The Plight of The American Teacher

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“The American Teacher” is a documentary that explains the struggles of teachers in the United States today.  It was directed and produced by Vanessa Roth, written by Dave Eggers, and narrated by Matt Damon.  The difficulties of the teaching career are told through interviews with educational policy experts and by chronicling a year of the lives of four teachers.  The documentary is funded by the Teacher Salary Project, “a nonpartisan organization dedicated to raising awareness about the impact of our national policy of underpaying and under-valuing educators” (“About The Project”).   The film conveys the idea that  the American educational system  struggles  because of the disrespect shown the teaching profession.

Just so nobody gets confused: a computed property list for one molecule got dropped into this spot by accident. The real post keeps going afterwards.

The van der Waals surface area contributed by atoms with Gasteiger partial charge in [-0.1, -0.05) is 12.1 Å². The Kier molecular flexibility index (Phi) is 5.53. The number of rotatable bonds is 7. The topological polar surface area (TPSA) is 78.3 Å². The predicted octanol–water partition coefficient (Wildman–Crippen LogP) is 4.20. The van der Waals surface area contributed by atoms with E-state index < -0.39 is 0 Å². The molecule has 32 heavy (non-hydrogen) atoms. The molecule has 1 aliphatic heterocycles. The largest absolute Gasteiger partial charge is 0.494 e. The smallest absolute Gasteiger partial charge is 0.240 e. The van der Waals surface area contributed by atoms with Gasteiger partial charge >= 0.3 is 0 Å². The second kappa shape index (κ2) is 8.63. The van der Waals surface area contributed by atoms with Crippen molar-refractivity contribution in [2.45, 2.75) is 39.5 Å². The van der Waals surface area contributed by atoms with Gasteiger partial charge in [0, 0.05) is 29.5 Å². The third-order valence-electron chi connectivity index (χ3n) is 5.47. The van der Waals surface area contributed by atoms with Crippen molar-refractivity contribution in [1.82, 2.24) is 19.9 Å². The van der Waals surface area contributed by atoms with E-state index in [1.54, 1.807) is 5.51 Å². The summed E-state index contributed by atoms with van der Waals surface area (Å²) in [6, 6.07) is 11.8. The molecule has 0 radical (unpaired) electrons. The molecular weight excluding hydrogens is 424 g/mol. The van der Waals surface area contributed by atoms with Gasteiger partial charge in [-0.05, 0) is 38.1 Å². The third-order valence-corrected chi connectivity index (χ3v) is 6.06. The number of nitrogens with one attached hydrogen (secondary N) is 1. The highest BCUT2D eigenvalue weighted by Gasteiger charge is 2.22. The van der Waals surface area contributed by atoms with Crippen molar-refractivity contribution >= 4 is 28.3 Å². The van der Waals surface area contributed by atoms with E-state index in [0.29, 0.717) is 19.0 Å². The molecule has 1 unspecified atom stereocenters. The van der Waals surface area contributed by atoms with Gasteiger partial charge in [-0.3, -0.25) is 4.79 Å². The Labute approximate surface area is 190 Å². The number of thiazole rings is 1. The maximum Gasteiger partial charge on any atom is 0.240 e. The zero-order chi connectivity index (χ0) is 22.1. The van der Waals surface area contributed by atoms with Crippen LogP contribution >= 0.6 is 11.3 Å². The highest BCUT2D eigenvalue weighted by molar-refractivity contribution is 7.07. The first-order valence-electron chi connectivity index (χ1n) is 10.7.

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Bill Gates discussing education reform
“The American Teacher”

“American Teacher” suggests that even though teaching is a difficult, laborious job, it is often low-paying and disrespected.  Also, despite the fact that it serves a vital role in shaping students’ futures, graduates from most selective colleges do not consider it for a career because it is not as prestigious as becoming a doctor or a lawyer.  According to the film, this results in students underperforming in schools.  A clip of Bill Gates, whose foundation has donated heftily to education reform, shows Mr. Gates asking, “how do you make education better?  The more we looked at it the more we realized that having great teachers was the very key thing” (Roth 0:01:21-0:01:30).  For the American education system to improve, we need distinguished, prepared, intelligent teachers for our students.  The film offers a solution to this problem: Given the problem of underperforming students in schools, the reform goal is to transform the nature of teaching by making it a more prestigious and well-paid occupation.  This can be accomplished by the capacity-building of the rigor of the teaching career, and designing programs to increase teachers’ salaries to entice professionals toward the career.

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The American Teacher